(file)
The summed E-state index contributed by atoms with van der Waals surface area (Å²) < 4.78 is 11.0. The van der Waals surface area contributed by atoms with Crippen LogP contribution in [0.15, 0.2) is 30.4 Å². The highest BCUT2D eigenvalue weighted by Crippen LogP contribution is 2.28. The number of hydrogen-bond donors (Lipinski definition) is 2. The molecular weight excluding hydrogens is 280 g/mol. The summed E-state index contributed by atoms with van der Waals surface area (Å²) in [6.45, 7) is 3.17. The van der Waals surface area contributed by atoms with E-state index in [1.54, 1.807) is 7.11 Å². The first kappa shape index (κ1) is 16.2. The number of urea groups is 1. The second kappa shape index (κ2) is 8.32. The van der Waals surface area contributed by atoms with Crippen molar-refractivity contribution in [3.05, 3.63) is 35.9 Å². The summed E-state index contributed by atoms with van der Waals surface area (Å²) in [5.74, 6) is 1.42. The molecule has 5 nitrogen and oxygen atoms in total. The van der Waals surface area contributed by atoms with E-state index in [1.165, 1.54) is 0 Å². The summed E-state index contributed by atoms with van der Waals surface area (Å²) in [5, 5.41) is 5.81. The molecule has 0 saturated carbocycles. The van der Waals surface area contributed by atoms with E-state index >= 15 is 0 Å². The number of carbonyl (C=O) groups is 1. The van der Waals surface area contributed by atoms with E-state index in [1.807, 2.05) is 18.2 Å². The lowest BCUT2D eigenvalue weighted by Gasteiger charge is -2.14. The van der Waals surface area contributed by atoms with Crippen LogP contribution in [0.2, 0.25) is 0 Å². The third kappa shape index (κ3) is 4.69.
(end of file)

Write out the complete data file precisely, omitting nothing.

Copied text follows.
The summed E-state index contributed by atoms with van der Waals surface area (Å²) < 4.78 is 11.0. The van der Waals surface area contributed by atoms with Crippen LogP contribution in [0.15, 0.2) is 30.4 Å². The highest BCUT2D eigenvalue weighted by Crippen LogP contribution is 2.28. The number of hydrogen-bond donors (Lipinski definition) is 2. The molecular weight excluding hydrogens is 280 g/mol. The summed E-state index contributed by atoms with van der Waals surface area (Å²) in [6.45, 7) is 3.17. The van der Waals surface area contributed by atoms with E-state index in [1.54, 1.807) is 7.11 Å². The first kappa shape index (κ1) is 16.2. The number of urea groups is 1. The second kappa shape index (κ2) is 8.32. The van der Waals surface area contributed by atoms with Crippen molar-refractivity contribution in [3.05, 3.63) is 35.9 Å². The summed E-state index contributed by atoms with van der Waals surface area (Å²) in [5.74, 6) is 1.42. The molecule has 5 nitrogen and oxygen atoms in total. The van der Waals surface area contributed by atoms with E-state index in [1.165, 1.54) is 0 Å². The summed E-state index contributed by atoms with van der Waals surface area (Å²) in [5, 5.41) is 5.81. The molecule has 0 saturated carbocycles. The van der Waals surface area contributed by atoms with E-state index >= 15 is 0 Å². The number of carbonyl (C=O) groups is 1. The van der Waals surface area contributed by atoms with E-state index in [1.807, 2.05) is 18.2 Å². The lowest BCUT2D eigenvalue weighted by Gasteiger charge is -2.14. The van der Waals surface area contributed by atoms with Crippen LogP contribution in [0.2, 0.25) is 0 Å². The third kappa shape index (κ3) is 4.69.